Medicaid Or Medicare are actually two different programs even though they sound alike. They are two separate, government-run programs, which are operated and funded by different parts of the government and basically serve different groups.
What is Medicaid?
Medicaid is an assistance program, that serves low-income people of every age. With Medicaid, patients usually pay no part of the costs for covered medical expenses, even though, a small co-payment is sometimes required. Medicaid is a federal-state program, that varies from state to state. It is operated by state and local governments within federal guidelines. To know if you qualify for your state’s Medicaid (or Children’s Health Insurance) program, visit: https://www.healthcare.gov/medicaid-chip/eligibility/
For more details on Medicaid, visit: http://www.medicaid.gov
The medicare is an insurance program, whose medical bills are paid from trust funds which those covered, have paid into. Also, medicare serves people who are over 65 primarily, of whatever income range, and serves younger disabled people and dialysis patients. With this program, patients pay part of the costs via deductibles for hospital and other costs. It requires small monthly premiums for non-hospital coverage. Medicare is a federal program, which is basically the same everywhere in the United States and is run by the Centers for Medicare & Medicaid Services, which is an agency of the federal government.
For more details on Medicare and its components, visit: http://www.medicare.gov
Several parts of the Medicare program offers coverage for various aspects of healthcare
Part A, also known as hospital insurance, is offered without premiums to all individuals who meet the eligibility requirements and have paid or are the spouse of a person who has paid. Medicare taxes for a minimum of 40 calendar quarters in the span of their life.
However, those who are not eligible to receive Part A premium-free may have the option of purchasing it. Also, Part A is also linked with skilled nursing care, hospital services, hospice services, and home healthcare.
Furthermore, part B is the medical insurance portion that offers coverage for outpatient hospital care, physician services, and other such services traditionally covered by health insurance plans.
Part C also referred to as Medicare Advantage, is operated by approved private insurers and includes all the benefits of Medicare parts A and B. These plans may also include other benefits for an extra cost, including dental and vision, and prescription drug coverage.
Part D is operated by approved plans according to federal rules and helps in paying for prescription drugs.
For Medicare parts A and B, sometimes referred to as Original Medicare, it allows many people access to enroll automatically through Social Security when they turn 65. In some cases, you may decide to delay enrollment, maybe because you are still insured through an employer. If that happens, you would sign up manually later on.
For Medicare parts C and D, you can sign up when you first become eligible or sign up during certain enrollment periods each year.
When it comes to Medicaid, the benefits covered by the program, vary by the issuing state. However, there are some benefits that are included in every program.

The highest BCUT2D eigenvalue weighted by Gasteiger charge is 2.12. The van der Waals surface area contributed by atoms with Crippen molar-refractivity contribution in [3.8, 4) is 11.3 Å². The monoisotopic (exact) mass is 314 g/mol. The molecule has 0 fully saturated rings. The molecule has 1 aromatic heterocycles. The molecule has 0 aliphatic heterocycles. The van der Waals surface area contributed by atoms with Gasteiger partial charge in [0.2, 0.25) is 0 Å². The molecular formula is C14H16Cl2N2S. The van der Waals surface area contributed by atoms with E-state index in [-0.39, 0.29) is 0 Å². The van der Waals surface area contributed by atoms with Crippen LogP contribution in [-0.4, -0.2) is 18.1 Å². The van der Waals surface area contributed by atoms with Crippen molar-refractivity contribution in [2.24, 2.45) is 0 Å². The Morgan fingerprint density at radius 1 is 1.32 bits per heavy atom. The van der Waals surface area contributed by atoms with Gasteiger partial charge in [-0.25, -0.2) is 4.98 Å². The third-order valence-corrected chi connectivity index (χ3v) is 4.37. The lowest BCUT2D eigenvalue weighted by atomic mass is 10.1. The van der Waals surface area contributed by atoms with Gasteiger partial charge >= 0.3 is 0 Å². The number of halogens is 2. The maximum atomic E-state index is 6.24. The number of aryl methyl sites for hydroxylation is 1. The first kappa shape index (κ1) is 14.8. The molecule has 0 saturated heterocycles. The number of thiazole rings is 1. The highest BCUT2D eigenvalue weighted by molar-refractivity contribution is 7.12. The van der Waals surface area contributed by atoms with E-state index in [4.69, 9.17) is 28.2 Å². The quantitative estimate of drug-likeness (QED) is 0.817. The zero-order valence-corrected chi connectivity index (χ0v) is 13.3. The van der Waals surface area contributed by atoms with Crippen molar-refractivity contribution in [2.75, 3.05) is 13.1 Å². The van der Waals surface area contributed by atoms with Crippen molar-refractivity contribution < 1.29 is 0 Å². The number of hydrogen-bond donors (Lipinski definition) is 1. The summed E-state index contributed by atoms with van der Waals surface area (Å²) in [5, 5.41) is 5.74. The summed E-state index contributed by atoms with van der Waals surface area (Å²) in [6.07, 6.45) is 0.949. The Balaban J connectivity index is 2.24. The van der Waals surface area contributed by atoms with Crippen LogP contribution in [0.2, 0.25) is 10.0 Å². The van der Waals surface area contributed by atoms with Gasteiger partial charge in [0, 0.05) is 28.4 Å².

- Nursing facility services for adults
- Lab and X-ray services
- Surgical dental services for adults
- Health screenings and applicable medical treatments for children
- Family planning services, like birth control and nurse-midwife services
- Inpatient and outpatient hospital services.
These are payments doctors and hospitals receive for offering services to patients. Medicare reimbursement comes from a federal trust fund and most of the money for this fund comes from payroll taxes. Premiums, deductibles, and copays on the other hand, also help pay for Medicare services.
With Medicaid, many of the specifics vary by state, including reimbursement rates. In situations where the reimbursement rate is much lower than the cost of care, doctors may prefer not to accept Medicaid. This also happens in Medicare sometimes.
Dental and Vision Care
Original Medicare (parts A and B) do not pay for most routine dental care, like cleaning or vision care, like an eye examination. However, some Medicare Advantage plans (Part C) will.
Even though Medicaid programs vary by state, they are federally required to include dental benefits for children. While some states offer comprehensive adult dental care, they are not obliged to meet any minimum standard. Also, eyeglasses fall under the list of optional benefits states may decide to cover.
People with disabilities as well as some of their family members may benefit from Social Security Disability Insurance. This program includes Medicare, although in some cases, there is a 24 month waiting period before it begins. To qualify, you are required to have worked and paid Social Security taxes.
The Supplemental Security Income (SSI) program includes Medicaid and makes cash assistance payments to qualifying people with disabilities and those with limited income.
Some people can also qualify for concurrent disability benefits via both programs.
Can you Have Both Medicare and Medicaid?
If you qualify for both Medicare and Medicaid, they you are dual-eligible. When this happens, you may have Original Medicare (parts A and B), or a Medicare Advantage Plan (Part C), and Medicare covers your prescription drugs under Part D.
Medicaid on the other hand may also cover other care and drugs that Medicare does not, thus having both may cover most of your healthcare costs.